34 The Up Holland experiment was reckoned to be a success; the Quakers who devised the scheme were overwhelmed with applicants. The Duchess of York took a lively interest as the project was explained to her by Peter Scott, the organiser, on a tour of the site and hoped it would continue to prosper. But it was always small scale; there was no government involvement and even the Society of Friends did not look upon it as a solution to the unemployment problem. However, participants did benefit from the self-help experiment because it meant more food and goods were available, their standard of living improved, there was an opportunity to train for jobs and it supplemented dole money. Perhaps the most important advantage of the project was social: 'Each day brings its duty and its promise of reward in place of vacant and valueless hours.'

35 Up Holland's housing stock contained dilapidated and insanitary houses and blocks of property. Alma Hill, Higher Lane, Tontine and Crawford were particular black spots. During the First World War the sanitary condition of28 cottages at Crawford was declared to be the worst of any in the village on account of the deplorable condition of their unpaved yards and open ash pits. It was hoped that the conversion of privies to water closets would do away with the objectionable practice of emptying the contents of privies and ash pits on to carts. In 1930 easily the worst property was opposite the Council Offices; scarcely a cottage from Alma Hill to Factory Row was fit for human habitation. In such conditions disease and deaths were never far away; infant mortality in Up Holland was much higher than in other areas.

36 Before their demolition in the 1930s, poor houses on Alma Hill presented particular problems. Many of them had been lodging houses used by itinerant workers, many from Ireland, seeking employment on local farms. In the 19th century the government tried to regulate such establishments by the Common Lodging House Act, but there were many breaches of the law in Up Holland. In 1854 one man had ten persons sleeping in his house on the same night, even though it was not registered as a lodging house. Another man had the same number of people in his 'exceedingly filthy' unregistered lodging house, In a third unregistered house two men were sharing the same bedroom as the proprietor and his wife. Sometimes it was the proprietor who suffered; in 1882 one female lodging housekeeper was robbed of money by a man and his seven year old son.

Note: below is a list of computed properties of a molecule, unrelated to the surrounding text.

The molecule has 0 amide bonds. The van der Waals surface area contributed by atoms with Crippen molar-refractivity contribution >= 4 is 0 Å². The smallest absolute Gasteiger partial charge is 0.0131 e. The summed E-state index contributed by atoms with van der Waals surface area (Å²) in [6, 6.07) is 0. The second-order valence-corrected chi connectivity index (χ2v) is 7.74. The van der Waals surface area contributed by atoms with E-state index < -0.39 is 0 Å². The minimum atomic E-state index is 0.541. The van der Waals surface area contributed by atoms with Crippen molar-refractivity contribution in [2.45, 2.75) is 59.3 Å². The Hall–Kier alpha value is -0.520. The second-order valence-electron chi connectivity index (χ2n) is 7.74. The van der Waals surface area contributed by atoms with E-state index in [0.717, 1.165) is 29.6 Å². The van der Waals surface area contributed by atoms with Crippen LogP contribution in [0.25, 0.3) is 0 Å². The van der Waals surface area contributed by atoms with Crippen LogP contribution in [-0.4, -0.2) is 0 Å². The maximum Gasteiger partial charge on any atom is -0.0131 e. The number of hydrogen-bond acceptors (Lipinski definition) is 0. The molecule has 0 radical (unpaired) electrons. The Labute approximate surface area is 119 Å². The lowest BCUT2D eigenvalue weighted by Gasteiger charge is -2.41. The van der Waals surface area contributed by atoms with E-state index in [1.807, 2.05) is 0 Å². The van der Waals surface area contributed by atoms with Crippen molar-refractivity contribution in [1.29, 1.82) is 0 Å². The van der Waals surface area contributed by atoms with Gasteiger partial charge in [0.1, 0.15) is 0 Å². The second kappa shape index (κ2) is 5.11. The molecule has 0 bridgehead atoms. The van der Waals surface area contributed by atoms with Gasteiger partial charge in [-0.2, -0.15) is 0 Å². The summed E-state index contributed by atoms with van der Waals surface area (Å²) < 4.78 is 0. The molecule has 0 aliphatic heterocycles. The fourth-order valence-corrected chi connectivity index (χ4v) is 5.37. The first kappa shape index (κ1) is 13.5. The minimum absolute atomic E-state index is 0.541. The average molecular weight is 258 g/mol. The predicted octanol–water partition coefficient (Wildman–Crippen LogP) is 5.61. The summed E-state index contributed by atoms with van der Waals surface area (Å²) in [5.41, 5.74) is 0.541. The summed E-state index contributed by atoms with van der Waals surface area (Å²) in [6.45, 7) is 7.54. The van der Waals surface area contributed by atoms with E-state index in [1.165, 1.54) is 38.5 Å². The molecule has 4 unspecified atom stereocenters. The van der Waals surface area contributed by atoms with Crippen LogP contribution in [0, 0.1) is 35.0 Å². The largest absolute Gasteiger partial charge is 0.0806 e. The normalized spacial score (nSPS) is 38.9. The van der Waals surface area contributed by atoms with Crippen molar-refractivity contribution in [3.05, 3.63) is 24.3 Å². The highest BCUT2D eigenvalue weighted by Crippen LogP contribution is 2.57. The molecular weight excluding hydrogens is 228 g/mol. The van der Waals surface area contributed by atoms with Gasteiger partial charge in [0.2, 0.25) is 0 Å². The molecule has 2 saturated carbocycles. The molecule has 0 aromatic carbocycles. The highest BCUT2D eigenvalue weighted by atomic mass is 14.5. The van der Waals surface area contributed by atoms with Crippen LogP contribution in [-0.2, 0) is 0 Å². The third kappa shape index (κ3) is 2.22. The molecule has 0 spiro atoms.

37 Until his death in February 1885 Brooklands House was the home of Dr. J.L. Molyneux, the Medical Officer of Health for Up Holland; he and his successor, Dr. Browne, presented graphic reports on parts of the village. In 1885 same conditions were 'entirely subversive of the ordinary laws of health'. There was evidence of defective drainage, slovenly kept ash pits, unclean closets, foul pig St. Yves, the promiscuous throwing of refuse liquids, and the want of water for washing and slapping purposes'. In other parts of Up Holland the state of the sanitary arrangements 'almost baffles description' . Many of the ash pits were in a broken-down condition and the contents of the closets were discharged into them in a way that was 'simply disgusting'. All the elements necessary for an outbreak of disease were present 'in a very aggregated form',

38 There was a heavy demand for water by local industries such as Ravenhead and Pimbo Lane brickworks, Grove Laundry, Silver Sands Company, Mountain Mine Company, White Moss Colliery and Crawford Sewage Works. The quality of domestic supplies was often a problem. In 1879 blood from the Newgate slaughterhouse was polluting the domestic water supplies at Up Holland Moor. In 1885 the water in the pump at Crawford was unfit for drinking purposes because there were indications of sewage contamination and the water from the Tontine pump was lust a little better than barely fit to drink'. A Council survey of private wells in 1910 found the water in some was 'goad' but sometimes the supply dried up in summer; in others the quality of the water was' suspicious' with an indication of sewage contamination.